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Topic: Huntington Ravine Trail, Degree of difficulty?< Next Oldest | Next Newest >
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GlenG Search for posts by this member.

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PostIcon Posted on: Jul. 15 2012, 6:59 pm  Skip to the next post in this topic. Ignore posts   QUOTE

Doing a little pre trip planning, and this has been on the list for some time.  Never made it yet, for various reasons.  But this year, looks do-able.  However, my 12 y/o is still somewhat of a question as to whether or not he's able, because I've never hiked it either.  Last year though, we knocked out the King Ravine and Adams, and depsite it being just grueling for him, he made it.  The other kick butt, quasi dangerous trail that I did was Flume Slide, and I think he can handle that.  I've also hiked The Tuck and the Ammonoosuc Ravine and don't feel eith of those can hold a candle to King Ravine or Flume Slide, with regards to the potential for disaster.

Has anybody hiked the Huntington Ravine and any of these other ones, and can provide some detail on how much harder the Huntington Ravine is compared to Flume Slide and King Ravine?  

Thanks in advance!
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WalksWithBlackflies Search for posts by this member.
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PostIcon Posted on: Jul. 16 2012, 1:54 pm Skip to the previous post in this topic. Skip to the next post in this topic. Ignore posts   QUOTE

I did them a few years apart, but from what I remember, Huntington was a bit harder than Kings... more slabby with a greater sense of exposure. If he was good on Kings, go for it!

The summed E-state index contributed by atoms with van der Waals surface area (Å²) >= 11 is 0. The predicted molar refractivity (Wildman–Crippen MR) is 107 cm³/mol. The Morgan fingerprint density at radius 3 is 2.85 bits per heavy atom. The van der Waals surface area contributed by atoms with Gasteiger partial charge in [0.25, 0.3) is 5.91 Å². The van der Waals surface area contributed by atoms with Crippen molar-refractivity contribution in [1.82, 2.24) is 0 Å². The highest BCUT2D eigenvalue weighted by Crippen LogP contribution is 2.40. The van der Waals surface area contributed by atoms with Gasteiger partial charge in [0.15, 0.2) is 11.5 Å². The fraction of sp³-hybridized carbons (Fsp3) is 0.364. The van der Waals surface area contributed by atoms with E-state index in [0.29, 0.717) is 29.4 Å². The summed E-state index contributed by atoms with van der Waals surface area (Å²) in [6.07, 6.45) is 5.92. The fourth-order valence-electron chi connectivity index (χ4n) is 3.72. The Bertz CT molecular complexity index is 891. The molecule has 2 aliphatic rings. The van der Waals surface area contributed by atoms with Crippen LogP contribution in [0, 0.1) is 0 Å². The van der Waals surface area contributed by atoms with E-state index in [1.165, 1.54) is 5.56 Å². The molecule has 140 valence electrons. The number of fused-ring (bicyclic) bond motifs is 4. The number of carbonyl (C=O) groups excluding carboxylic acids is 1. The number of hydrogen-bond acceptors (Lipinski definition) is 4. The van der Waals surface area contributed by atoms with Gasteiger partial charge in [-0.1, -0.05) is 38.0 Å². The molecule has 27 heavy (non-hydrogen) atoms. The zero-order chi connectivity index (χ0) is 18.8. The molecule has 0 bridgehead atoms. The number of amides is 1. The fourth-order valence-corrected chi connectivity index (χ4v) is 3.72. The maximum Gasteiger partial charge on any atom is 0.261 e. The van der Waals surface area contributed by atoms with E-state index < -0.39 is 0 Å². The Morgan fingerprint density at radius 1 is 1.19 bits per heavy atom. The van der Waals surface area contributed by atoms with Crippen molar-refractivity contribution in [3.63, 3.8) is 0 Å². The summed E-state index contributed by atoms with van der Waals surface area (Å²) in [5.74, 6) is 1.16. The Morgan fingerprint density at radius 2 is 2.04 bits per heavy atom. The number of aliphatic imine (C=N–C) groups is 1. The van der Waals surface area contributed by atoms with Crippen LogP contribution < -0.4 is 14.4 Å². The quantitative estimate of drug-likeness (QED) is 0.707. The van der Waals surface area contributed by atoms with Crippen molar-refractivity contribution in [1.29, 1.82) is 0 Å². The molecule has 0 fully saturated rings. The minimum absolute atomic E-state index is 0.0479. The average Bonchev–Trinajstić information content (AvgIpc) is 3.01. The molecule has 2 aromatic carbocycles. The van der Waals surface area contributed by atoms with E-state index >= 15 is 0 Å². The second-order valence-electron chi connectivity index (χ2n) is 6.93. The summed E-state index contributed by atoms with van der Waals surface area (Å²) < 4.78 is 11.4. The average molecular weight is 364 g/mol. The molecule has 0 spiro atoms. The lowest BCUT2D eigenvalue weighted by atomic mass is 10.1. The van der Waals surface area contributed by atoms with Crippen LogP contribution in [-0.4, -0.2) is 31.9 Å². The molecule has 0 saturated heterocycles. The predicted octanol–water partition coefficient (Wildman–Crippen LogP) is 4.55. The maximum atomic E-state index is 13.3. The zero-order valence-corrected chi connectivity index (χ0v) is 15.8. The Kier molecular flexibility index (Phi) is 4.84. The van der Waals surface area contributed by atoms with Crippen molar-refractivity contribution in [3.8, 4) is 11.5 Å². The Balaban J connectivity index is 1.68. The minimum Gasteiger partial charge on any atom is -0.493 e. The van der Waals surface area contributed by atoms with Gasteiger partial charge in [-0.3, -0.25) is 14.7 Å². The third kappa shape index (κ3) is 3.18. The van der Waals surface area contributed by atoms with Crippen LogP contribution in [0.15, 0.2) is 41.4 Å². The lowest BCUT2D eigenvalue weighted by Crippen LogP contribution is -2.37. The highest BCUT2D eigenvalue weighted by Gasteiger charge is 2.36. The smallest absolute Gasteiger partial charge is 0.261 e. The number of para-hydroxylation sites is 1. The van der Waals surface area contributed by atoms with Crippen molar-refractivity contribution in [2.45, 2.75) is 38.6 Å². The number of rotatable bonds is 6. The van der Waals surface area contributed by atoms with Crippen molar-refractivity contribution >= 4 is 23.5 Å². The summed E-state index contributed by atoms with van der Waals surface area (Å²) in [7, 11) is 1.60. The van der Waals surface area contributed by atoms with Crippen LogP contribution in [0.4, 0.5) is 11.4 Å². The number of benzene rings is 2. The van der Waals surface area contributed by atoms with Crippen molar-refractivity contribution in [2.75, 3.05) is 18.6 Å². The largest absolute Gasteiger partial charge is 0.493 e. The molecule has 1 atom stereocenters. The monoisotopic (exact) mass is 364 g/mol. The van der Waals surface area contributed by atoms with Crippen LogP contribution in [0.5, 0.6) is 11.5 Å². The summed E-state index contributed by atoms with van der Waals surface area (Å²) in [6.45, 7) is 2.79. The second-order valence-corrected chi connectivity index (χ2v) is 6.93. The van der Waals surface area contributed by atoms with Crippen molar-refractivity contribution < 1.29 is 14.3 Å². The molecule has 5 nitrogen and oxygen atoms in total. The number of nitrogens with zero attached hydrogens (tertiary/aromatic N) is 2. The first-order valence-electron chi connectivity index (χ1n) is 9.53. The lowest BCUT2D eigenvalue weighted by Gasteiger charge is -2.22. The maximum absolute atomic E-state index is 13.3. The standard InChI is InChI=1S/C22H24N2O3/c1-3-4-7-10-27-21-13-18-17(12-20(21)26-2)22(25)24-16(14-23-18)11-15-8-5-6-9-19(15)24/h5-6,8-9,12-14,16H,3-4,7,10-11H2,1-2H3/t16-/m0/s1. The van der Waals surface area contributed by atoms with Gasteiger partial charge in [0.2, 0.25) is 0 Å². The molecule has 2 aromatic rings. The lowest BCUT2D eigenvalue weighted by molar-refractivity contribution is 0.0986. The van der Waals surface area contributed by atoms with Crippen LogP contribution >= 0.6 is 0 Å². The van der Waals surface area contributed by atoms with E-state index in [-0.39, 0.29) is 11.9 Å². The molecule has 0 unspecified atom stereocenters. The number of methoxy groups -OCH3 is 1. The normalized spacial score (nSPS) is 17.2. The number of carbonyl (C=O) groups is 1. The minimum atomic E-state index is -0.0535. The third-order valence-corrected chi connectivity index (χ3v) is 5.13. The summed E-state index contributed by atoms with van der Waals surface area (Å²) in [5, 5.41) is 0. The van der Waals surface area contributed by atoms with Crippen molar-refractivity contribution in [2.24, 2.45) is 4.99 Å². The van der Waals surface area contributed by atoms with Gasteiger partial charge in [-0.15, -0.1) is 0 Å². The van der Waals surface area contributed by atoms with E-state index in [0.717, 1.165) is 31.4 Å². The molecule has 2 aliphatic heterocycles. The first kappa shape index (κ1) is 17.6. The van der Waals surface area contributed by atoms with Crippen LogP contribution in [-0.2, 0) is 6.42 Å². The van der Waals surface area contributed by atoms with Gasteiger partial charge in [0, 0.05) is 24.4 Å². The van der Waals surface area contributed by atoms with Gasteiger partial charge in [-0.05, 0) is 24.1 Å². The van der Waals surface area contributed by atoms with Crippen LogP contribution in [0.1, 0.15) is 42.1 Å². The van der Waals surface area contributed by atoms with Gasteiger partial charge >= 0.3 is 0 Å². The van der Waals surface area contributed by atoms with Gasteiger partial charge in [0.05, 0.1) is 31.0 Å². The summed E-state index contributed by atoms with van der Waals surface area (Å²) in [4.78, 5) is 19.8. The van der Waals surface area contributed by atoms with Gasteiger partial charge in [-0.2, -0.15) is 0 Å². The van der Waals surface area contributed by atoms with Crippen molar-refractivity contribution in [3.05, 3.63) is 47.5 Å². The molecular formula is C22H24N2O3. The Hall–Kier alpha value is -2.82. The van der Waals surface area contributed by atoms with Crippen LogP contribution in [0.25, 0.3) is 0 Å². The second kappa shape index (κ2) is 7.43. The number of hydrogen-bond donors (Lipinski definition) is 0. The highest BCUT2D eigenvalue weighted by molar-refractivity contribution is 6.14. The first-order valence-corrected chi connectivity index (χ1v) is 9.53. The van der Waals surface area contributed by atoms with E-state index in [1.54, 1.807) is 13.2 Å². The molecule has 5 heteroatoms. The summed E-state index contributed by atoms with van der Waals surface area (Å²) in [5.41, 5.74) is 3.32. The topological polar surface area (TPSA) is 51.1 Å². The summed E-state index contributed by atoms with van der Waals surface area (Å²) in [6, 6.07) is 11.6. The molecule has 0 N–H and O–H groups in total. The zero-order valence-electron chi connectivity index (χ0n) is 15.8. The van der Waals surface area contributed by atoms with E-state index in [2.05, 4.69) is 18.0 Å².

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When I let go of what I am, I become what I might be. - Lao Tzu
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GlenG Search for posts by this member.

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PostIcon Posted on: Aug. 20 2012, 8:17 pm Skip to the previous post in this topic. Skip to the next post in this topic. Ignore posts   QUOTE

Got back Sat, we did indeed hike the Huntington last Monday.  It took us 6 hours to get to the top of the headwall.  About 4 hours to the top of the fan.  The last 0.3 miles took 2 hours! My 12 y/o was having frequent meltdowns and was just about hysterical from the top of the fan until we got to the top of the  headwall.  My middle son (20) and I were fine, but I was a nervous wreck by the time we got to the top of the headwall, from shadowing my 12 y/o.  It is unlike anything that I have ever hiked previously.  There were spots where a mistake would have tragic consequences!  There were several groups who were technical climbing, not far from the route we ascended.  At the junction of the Alpine Garden, we met a group of French Canadians whose map, and trail knowledge was lacking and they were actually considering going down the Huntington.  I talked them out of it, and they proceeded to tell us of this:

http://boston.cbslocal.com/2012....e-trail

Apparently they came up the Tuck, and wanted a different route down.  Not what you want to do......

But hey, he did it and can feel a sense of accomplishment!
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PostIcon Posted on: Aug. 28 2012, 6:36 pm Skip to the previous post in this topic. Skip to the next post in this topic. Ignore posts   QUOTE